The Future of Local News Commission Act, introduced by Senators Brian Schatz, D-Hawaii, Michael Bennet, D-Colo., and Klobuchar, was endorsed by PEN America; the Pulitzer Center, Local Independent Online News (LION) Publishers and more than a dozen other organizations.

But some industry advocates are wary.

“We would oppose a federal study bill,” said News Media Alliance’s Chavern. “If anybody doesn’t see the immediacy of the threat of misinformation from Jan. 6 … the problem is now. We’ve got to start solving it now.”

While a commission might build support for more sweeping efforts to support local news, Waldman also was concerned about the time it would take.

“I like the motivation of trying to create a bipartisan foundation for it because it’s otherwise a highly politicized topic,” Waldman said. “But I would worry if that’s what we were doing. There’s no time for that. The floor is collapsing right now. I would rather see a combination of doing some stuff now and then trying to build a bipartisan consensus for longer-term things.”

Anything that brings attention to the issue and studies the issue is good. Obviously, I have more interest in legislation that actually provides support or relief.

Dean Ridings, CEO, America’s Newspapers

But Ridings of America’s Newspapers thought a commission might help.

“Anything that brings attention to the issue and studies the issue is good,” Ridings said. “Obviously, I have more interest in legislation that actually provides support or relief more than I am studying it. But certainly, understanding the issue is always good.”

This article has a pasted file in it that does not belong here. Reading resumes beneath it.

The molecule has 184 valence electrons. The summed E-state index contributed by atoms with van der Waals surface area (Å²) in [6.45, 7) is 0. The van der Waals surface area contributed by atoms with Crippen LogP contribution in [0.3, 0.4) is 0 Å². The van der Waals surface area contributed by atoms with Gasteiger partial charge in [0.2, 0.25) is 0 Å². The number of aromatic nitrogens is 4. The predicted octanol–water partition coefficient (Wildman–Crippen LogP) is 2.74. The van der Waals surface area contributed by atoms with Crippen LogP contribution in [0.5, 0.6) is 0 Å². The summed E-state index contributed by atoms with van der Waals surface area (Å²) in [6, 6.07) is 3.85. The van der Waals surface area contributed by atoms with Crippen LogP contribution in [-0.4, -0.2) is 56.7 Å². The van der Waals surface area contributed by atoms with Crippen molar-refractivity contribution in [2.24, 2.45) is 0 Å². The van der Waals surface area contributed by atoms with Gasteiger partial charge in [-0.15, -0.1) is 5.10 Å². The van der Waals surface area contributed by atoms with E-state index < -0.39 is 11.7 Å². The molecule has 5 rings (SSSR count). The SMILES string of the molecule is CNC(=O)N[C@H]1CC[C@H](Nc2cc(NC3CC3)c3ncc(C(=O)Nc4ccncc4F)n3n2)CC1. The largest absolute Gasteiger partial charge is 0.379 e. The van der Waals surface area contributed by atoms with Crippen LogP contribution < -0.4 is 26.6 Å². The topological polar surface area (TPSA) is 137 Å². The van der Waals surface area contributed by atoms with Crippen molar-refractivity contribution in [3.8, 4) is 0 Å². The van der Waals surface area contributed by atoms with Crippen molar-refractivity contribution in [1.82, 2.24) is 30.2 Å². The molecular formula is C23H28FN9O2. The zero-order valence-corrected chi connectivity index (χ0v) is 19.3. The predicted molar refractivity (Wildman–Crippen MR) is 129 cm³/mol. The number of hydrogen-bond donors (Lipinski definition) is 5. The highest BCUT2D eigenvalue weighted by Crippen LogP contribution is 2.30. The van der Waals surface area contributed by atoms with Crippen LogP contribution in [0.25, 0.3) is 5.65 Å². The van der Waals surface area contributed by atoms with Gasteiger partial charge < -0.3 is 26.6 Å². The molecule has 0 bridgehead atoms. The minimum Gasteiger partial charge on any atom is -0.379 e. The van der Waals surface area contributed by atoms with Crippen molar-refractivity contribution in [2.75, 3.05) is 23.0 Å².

Some federal study has already been done. Sen. Maria Cantwell, D-Wash., released a 67-page Senate Commerce Committee report last October that cited two main contributing factors in the local news crisis:

“The first is that the rise of the Internet and digital information has fundamentally altered how Americans receive and digest the news, disrupting journalism’s historic business model. … The second major challenge is that local news has been hijacked by a few large news aggregation platforms, most notably Google and Facebook, which have become the dominant players in online advertising.”

The report noted that Congress has historically acted to support journalism, including setting low postal rates for magazines and newspapers. Now, the report said, Congress should consider legislation – including an antitrust exemption – to help local news organizations get “fair market value for their content” from the platforms.

‘Public Media Centers’

Pickard, the Penn professor, wants the government to do far more to protect local journalism.

“Congress needs to intervene in this particular journalism crisis immediately, and we should recognize that this crisis is existential, that it’s deeply structural, and that Congress will need to do more than simply short-term bailouts and propping up failing commercial models, that it needs to think long-term and look at replacements for any commercial model,” he said.

There’s virtually no chance that this session of Congress will do what Pickard wants, which is to spend $30 billion a year in taxpayer money – about $100 per American – to create “public media centers” that would serve all corners of the country.

“These public media centers would be owned and controlled by local communities themselves,” he said, “and those communities would be very much engaged with not just supporting but also producing the news.”

Journalism isn’t a commodity. It’s not something that’s nice to have if you can afford it and get it. It’s just something that we all should have. It’s just a must-have.

Victor Pickard, University of Pennsylvania associate professor

In his 2019 book “Democracy Without Journalism?: Confronting the Misinformation Society,” Pickard argues that when journalism is in danger, so is our system of government.

“Journalism isn’t a commodity,” Pickard told Medill. “It’s not something that’s nice to have if you can afford it and get it. It’s just something that we all should have. It’s just a must-have.”